Sea Level Rise Vulnerability (Ground) for Hawaii at 6ft above MHHW (PACIOOS:hi_hcgg_bigi_slr_clu6)

This map shows the extent of flooding of low-lying inland coastal areas around Hawaii Island (Big Island) in the State of Hawaii due to 6 feet (1.829 m) of sea level rise above mean higher high water (MHHW), created by subtracting the NOAA VDATUM MHHW surface from a digital elevation model (DEM). These low-lying areas are not hydrologically connected to the ocean but have the potential for flooding based on their elevation and require more detailed analysis. The resolution of the DEM is 3 meters and was derived from the best available LiDAR data sets known to exist at the time of creation. Water levels are shown as they would appear during the highest high tides (excluding wind-driven tides). Data produced in 2014 by NOAA Office for Coastal Management (OCM). These data do not consider future changes in coastal geomorphology and natural processes such as erosion, subsidence, or future construction. These data do not specify timing of inundation and are not appropriate for conducting detailed spatial analysis. The entire risk associated with the results and performance of these data is assumed by the user. These data should be used strictly as a planning reference and not for navigation, permitting, or other legal purposes.

Sea Level Rise Vulnerability (Coastal) for Hawaii at 0ft above MHHW (PACIOOS:hi_hcgg_bigi_slr_con0_i)

This map shows inland extent of coastal flooding (inundation) around Hawaii Island (Big Island) in the State of Hawaii due to 0 feet of sea level rise above mean higher high water (MHHW), created by subtracting the NOAA VDATUM MHHW surface from a digital elevation model (DEM). The resolution of the DEM is 3 meters and was derived from the best available LiDAR data sets known to exist at the time of creation. Water levels are shown as they would appear during the highest high tides (excluding wind-driven tides). Data produced in 2014 by NOAA Office for Coastal Management (OCM). These data do not consider future changes in coastal geomorphology and natural processes such as erosion, subsidence, or future construction. These data do not specify timing of inundation and are not appropriate for conducting detailed spatial analysis. The entire risk associated with the results and performance of these data is assumed by the user. These data should be used strictly as a planning reference and not for navigation, permitting, or other legal purposes.

Sea Level Rise Vulnerability (Coastal) for Hawaii at 1ft above MHHW (PACIOOS:hi_hcgg_bigi_slr_con1_i)

This map shows inland extent of coastal flooding (inundation) around Hawaii Island (Big Island) in the State of Hawaii due to 1 foot (0.305 m) of sea level rise above mean higher high water (MHHW), created by subtracting the NOAA VDATUM MHHW surface from a digital elevation model (DEM). The resolution of the DEM is 3 meters and was derived from the best available LiDAR data sets known to exist at the time of creation. Water levels are shown as they would appear during the highest high tides (excluding wind-driven tides). Data produced in 2014 by NOAA Office for Coastal Management (OCM). These data do not consider future changes in coastal geomorphology and natural processes such as erosion, subsidence, or future construction. These data do not specify timing of inundation and are not appropriate for conducting detailed spatial analysis. The entire risk associated with the results and performance of these data is assumed by the user. These data should be used strictly as a planning reference and not for navigation, permitting, or other legal purposes.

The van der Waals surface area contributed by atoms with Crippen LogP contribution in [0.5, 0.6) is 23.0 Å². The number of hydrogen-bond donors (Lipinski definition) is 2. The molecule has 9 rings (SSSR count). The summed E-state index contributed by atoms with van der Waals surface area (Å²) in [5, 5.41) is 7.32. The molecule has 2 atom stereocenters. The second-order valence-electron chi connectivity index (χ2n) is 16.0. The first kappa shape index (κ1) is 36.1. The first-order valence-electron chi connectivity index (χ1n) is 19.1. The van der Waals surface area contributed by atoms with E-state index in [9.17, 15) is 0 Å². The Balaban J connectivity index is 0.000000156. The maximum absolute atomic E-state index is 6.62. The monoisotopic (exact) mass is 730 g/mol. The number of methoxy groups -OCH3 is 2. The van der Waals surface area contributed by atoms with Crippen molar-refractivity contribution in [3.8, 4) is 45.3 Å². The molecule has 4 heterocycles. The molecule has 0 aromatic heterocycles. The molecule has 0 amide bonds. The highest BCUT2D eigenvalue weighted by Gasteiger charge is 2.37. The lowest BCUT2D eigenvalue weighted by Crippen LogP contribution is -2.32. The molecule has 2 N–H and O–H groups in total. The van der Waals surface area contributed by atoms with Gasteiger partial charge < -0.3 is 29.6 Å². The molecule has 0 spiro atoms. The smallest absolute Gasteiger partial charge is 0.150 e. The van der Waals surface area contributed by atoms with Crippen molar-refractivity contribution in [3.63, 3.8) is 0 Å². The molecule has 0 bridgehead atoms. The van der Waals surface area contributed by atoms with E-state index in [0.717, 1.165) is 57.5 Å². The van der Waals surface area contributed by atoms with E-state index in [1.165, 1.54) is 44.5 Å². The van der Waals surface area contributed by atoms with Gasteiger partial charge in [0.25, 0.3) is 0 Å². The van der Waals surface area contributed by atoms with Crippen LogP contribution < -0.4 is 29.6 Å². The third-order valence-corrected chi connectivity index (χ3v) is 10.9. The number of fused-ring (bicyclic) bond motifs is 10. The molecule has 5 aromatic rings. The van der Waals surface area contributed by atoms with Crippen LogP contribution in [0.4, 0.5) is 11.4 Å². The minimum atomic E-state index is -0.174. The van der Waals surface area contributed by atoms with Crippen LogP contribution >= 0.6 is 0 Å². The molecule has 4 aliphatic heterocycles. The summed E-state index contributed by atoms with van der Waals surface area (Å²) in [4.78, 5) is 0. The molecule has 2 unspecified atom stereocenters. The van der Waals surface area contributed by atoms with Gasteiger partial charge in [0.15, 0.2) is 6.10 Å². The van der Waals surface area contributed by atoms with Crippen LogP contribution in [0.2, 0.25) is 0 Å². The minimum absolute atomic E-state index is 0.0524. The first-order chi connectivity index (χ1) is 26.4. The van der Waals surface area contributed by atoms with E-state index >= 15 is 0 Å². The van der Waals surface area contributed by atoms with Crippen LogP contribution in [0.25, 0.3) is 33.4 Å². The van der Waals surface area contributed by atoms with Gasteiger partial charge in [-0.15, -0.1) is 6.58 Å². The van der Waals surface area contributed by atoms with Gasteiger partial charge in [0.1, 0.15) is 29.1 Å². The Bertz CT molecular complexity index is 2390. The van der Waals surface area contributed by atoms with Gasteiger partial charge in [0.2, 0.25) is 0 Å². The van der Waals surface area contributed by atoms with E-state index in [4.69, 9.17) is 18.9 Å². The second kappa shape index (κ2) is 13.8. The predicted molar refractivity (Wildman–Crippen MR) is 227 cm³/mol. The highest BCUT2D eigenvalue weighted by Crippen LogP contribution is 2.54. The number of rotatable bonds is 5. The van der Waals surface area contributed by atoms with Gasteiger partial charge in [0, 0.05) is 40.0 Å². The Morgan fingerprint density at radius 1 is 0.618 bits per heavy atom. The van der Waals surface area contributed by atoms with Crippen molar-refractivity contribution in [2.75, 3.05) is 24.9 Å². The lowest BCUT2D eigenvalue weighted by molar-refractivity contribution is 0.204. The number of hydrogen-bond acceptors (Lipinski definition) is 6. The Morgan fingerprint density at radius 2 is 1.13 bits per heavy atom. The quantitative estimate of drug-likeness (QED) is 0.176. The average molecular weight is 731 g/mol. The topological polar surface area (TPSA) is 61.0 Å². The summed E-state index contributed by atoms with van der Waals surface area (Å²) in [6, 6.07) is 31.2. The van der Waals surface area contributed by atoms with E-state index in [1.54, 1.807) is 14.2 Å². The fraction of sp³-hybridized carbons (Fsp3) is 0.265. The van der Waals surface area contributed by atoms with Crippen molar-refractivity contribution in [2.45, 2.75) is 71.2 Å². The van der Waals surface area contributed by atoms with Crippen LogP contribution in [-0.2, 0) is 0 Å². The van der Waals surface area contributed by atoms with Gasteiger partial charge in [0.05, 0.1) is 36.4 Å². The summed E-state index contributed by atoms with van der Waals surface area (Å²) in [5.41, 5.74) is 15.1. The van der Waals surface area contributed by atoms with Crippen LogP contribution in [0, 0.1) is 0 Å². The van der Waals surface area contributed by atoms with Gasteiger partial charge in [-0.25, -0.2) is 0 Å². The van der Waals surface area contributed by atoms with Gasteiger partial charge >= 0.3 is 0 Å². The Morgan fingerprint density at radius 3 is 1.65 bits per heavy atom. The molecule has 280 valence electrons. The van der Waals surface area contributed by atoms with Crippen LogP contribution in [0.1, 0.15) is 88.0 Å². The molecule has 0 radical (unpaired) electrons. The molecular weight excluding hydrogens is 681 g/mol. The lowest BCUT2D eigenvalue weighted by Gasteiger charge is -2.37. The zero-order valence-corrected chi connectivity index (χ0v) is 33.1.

Sea Level Rise Vulnerability (Coastal) for Hawaii at 2ft above MHHW (PACIOOS:hi_hcgg_bigi_slr_con2_i)

This map shows inland extent of coastal flooding (inundation) around Hawaii Island (Big Island) in the State of Hawaii due to 2 feet (0.610 m) of sea level rise above mean higher high water (MHHW), created by subtracting the NOAA VDATUM MHHW surface from a digital elevation model (DEM). The resolution of the DEM is 3 meters and was derived from the best available LiDAR data sets known to exist at the time of creation. Water levels are shown as they would appear during the highest high tides (excluding wind-driven tides). Data produced in 2014 by NOAA Office for Coastal Management (OCM). These data do not consider future changes in coastal geomorphology and natural processes such as erosion, subsidence, or future construction. These data do not specify timing of inundation and are not appropriate for conducting detailed spatial analysis. The entire risk associated with the results and performance of these data is assumed by the user. These data should be used strictly as a planning reference and not for navigation, permitting, or other legal purposes.

Sea Level Rise Vulnerability (Coastal) for Hawaii at 3ft above MHHW (PACIOOS:hi_hcgg_bigi_slr_con3_i)